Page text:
Picture this: you’re planning a two week trip from Ohio to Colorado and Arizona. You plan to drive north to South Dakota and then work your way south hitting the sights before heading home. You know you need to gear up, but you’re not sure what you need.
You walk into REI, you’re greeted and you explain your situation. “Hold on a second let me get the right person for you,” the associate says. They call over a specific someone who guides you down the process of what you need, what you don’t and ways you can save money by knowing where you can skimp and where you shouldn’t. They focus on your needs and wants.
But then they take it a step further. That person takes an interest in your plan. That person calls over two more people who listen to your plan. They then ask, “what is it you want to get from your trip?” You want to see the sights and see natural beauty, you reply. “Oh well in that case, here’s some sights you should see,” they declare as they pull out a map, marking it left and right.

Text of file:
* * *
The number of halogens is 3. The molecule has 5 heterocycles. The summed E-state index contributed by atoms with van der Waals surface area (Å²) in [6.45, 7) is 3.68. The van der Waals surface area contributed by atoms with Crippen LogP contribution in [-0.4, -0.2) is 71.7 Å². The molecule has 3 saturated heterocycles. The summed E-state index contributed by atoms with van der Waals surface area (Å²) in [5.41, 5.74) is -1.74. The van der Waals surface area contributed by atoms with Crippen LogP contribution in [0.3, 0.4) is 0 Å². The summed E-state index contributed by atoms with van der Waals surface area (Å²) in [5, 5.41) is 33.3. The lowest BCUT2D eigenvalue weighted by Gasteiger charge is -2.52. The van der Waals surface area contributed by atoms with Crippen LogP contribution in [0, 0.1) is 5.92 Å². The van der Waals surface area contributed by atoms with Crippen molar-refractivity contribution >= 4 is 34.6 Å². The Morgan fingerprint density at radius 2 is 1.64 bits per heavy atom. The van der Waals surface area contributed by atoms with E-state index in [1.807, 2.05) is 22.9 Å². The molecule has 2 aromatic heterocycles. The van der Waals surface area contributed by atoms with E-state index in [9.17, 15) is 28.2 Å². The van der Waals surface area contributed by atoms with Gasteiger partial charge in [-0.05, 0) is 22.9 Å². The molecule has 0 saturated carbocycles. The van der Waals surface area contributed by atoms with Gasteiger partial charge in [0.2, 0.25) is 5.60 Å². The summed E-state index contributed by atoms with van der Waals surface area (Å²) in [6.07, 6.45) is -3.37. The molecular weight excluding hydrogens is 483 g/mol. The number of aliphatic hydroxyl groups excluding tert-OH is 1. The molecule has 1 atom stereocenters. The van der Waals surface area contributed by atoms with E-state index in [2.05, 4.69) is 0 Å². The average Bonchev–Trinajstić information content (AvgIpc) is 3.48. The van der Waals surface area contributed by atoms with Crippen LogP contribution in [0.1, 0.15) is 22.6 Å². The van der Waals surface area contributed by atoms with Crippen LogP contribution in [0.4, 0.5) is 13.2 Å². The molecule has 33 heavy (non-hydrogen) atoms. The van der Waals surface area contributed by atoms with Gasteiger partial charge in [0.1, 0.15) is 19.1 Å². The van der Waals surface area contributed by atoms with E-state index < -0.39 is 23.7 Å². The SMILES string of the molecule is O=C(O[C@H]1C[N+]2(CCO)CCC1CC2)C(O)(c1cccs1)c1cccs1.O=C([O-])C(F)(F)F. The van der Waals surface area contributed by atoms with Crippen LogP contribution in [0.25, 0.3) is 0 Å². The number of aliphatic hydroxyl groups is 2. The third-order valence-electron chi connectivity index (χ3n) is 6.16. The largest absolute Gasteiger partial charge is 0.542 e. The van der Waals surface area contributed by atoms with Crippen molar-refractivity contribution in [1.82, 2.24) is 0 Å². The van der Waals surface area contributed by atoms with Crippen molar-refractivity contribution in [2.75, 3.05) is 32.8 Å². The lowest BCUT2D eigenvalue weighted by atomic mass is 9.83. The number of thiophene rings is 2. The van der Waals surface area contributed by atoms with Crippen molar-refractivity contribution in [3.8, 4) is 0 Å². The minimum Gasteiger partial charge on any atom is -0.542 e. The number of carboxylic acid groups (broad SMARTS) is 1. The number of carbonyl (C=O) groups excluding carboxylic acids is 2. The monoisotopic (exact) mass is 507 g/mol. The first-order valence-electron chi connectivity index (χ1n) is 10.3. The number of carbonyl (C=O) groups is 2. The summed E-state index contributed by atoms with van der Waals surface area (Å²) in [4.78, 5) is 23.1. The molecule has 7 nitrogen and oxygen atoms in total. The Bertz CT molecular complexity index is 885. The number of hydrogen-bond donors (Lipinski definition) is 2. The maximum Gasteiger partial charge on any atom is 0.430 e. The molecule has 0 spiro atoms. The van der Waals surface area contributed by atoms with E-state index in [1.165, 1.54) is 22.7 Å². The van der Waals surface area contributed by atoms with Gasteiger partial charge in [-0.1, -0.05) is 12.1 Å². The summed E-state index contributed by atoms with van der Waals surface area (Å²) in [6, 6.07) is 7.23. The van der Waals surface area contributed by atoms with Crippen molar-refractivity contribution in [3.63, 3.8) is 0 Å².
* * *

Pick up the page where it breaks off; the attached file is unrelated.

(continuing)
Suddenly you realize your path was wrong – this path sounds awesome and now you’re totally re-assessing your path and suddenly you’re spending a week in Utah. This actually happened to two months ago, by the way. To me.
The associates assessed my wants and needs and dialed it down to, “what are you really trying to do,” and then went all in on that. They excitedly (and knowledgeably) talked to what the journey was and what could be done with it. Their excitement and knowledge bred more excitement and (maybe accidentally) more purchases.